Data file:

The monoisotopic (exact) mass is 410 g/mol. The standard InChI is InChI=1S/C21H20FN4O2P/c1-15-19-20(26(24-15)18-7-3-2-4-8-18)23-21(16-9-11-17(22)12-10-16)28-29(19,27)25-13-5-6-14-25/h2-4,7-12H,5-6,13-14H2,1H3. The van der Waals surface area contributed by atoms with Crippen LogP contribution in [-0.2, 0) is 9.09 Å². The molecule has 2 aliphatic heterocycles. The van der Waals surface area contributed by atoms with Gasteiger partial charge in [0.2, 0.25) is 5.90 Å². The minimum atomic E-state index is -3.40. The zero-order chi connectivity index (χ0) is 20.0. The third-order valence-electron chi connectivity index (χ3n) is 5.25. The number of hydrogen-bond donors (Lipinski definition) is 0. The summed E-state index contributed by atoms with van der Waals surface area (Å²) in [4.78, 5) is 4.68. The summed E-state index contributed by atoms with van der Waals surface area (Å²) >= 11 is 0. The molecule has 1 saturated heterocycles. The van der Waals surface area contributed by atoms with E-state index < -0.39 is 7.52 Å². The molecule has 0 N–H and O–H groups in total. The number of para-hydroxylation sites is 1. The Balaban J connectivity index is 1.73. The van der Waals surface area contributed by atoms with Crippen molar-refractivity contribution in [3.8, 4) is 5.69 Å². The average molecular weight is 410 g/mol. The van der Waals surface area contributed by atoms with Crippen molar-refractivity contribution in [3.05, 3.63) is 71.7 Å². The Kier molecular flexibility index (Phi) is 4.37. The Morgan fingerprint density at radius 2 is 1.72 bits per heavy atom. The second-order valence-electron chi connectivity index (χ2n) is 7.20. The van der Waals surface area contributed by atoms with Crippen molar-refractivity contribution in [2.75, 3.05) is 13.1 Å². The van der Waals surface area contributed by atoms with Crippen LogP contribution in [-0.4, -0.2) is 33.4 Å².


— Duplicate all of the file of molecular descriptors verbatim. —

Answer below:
The monoisotopic (exact) mass is 410 g/mol. The standard InChI is InChI=1S/C21H20FN4O2P/c1-15-19-20(26(24-15)18-7-3-2-4-8-18)23-21(16-9-11-17(22)12-10-16)28-29(19,27)25-13-5-6-14-25/h2-4,7-12H,5-6,13-14H2,1H3. The van der Waals surface area contributed by atoms with Crippen LogP contribution in [-0.2, 0) is 9.09 Å². The molecule has 2 aliphatic heterocycles. The van der Waals surface area contributed by atoms with Gasteiger partial charge in [0.2, 0.25) is 5.90 Å². The minimum atomic E-state index is -3.40. The zero-order chi connectivity index (χ0) is 20.0. The third-order valence-electron chi connectivity index (χ3n) is 5.25. The number of hydrogen-bond donors (Lipinski definition) is 0. The summed E-state index contributed by atoms with van der Waals surface area (Å²) in [4.78, 5) is 4.68. The summed E-state index contributed by atoms with van der Waals surface area (Å²) >= 11 is 0. The molecule has 1 saturated heterocycles. The van der Waals surface area contributed by atoms with E-state index < -0.39 is 7.52 Å². The molecule has 0 N–H and O–H groups in total. The number of para-hydroxylation sites is 1. The Balaban J connectivity index is 1.73. The van der Waals surface area contributed by atoms with Crippen molar-refractivity contribution in [3.8, 4) is 5.69 Å². The average molecular weight is 410 g/mol. The van der Waals surface area contributed by atoms with Crippen molar-refractivity contribution in [3.05, 3.63) is 71.7 Å². The Kier molecular flexibility index (Phi) is 4.37. The Morgan fingerprint density at radius 2 is 1.72 bits per heavy atom. The second-order valence-electron chi connectivity index (χ2n) is 7.20. The van der Waals surface area contributed by atoms with Crippen molar-refractivity contribution in [2.75, 3.05) is 13.1 Å². The van der Waals surface area contributed by atoms with Crippen LogP contribution in [-0.4, -0.2) is 33.4 Å².